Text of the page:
In addition to physical location, the price of a policy can vary based on the deductible, the size of your home and materials used in it (since those contribute to replacement costs), and the safety features available.
Smoke detectors and burglar alarms can help reduce your monthly premiums, as well as bundling your policy with other types of policies, such as auto or life insurance.
Homeowners insurance pays for the physical building you live in, other structures on your property, and your personal possessions that are damaged in a covered loss. It also pays for others who are injured or cause property damage while in your residence.
Homeowners insurance doesn’t pay for any losses resulting from disasters or accidents that specifically excluded in the policy by cause. This can include earthquakes, floods, pest damage, normal wear and tear, or other causes of loss specifically noted in the policy.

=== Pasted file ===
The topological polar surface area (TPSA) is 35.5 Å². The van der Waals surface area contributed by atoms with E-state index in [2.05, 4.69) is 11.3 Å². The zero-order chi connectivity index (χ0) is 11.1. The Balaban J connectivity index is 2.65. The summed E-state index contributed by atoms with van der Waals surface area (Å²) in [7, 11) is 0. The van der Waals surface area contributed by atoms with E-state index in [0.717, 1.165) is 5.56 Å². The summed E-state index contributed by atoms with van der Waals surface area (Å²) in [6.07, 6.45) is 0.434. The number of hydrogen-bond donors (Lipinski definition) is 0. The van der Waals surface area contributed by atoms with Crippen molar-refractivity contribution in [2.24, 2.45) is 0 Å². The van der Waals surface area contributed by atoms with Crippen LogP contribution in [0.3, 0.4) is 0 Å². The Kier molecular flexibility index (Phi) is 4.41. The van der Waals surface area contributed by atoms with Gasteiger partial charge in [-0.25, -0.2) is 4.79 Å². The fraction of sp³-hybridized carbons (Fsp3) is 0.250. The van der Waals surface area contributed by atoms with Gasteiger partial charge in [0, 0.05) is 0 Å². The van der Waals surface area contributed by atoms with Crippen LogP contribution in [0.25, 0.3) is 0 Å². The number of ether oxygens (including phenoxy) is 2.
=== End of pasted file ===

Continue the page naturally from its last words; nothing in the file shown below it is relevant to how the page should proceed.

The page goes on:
Home insurance, more commonly referred to as a home warranty, is a specialized type of insurance that is much more restrictive than a traditional homeowners insurance policy.
Home insurance typically only covers select named appliances or major components of your home, such as your central heating unit.
With a home warranty, if your water heater, plumbing fixtures, refrigerator, or other appliances quit working, the home insurance policy covers the replacement costs after the deductible has been met.
Homeowners insurance usually provides three types of coverage: replacement cost, actual cash value, and extended replacement cost. Replacement cost pays to repair or replace items at the same value.
Actual cash value takes into account depreciation and covers the current remaining value of the item.
Extended replacement cost provides limited coverage closing the gap on the cost of repairs if construction prices have increased.
While affordability is a central concern for most policyholders, it shouldn’t be the only basis of comparison when shopping for homeowners insurance.
You want to be sure that your insurance provider can pay out and support you in the event of a claim, and adapt your policy to meet your needs on an ongoing basis.
Find the best homeowners insurance companies by comparing financial stability and customer service metrics through independent third-party rating agencies.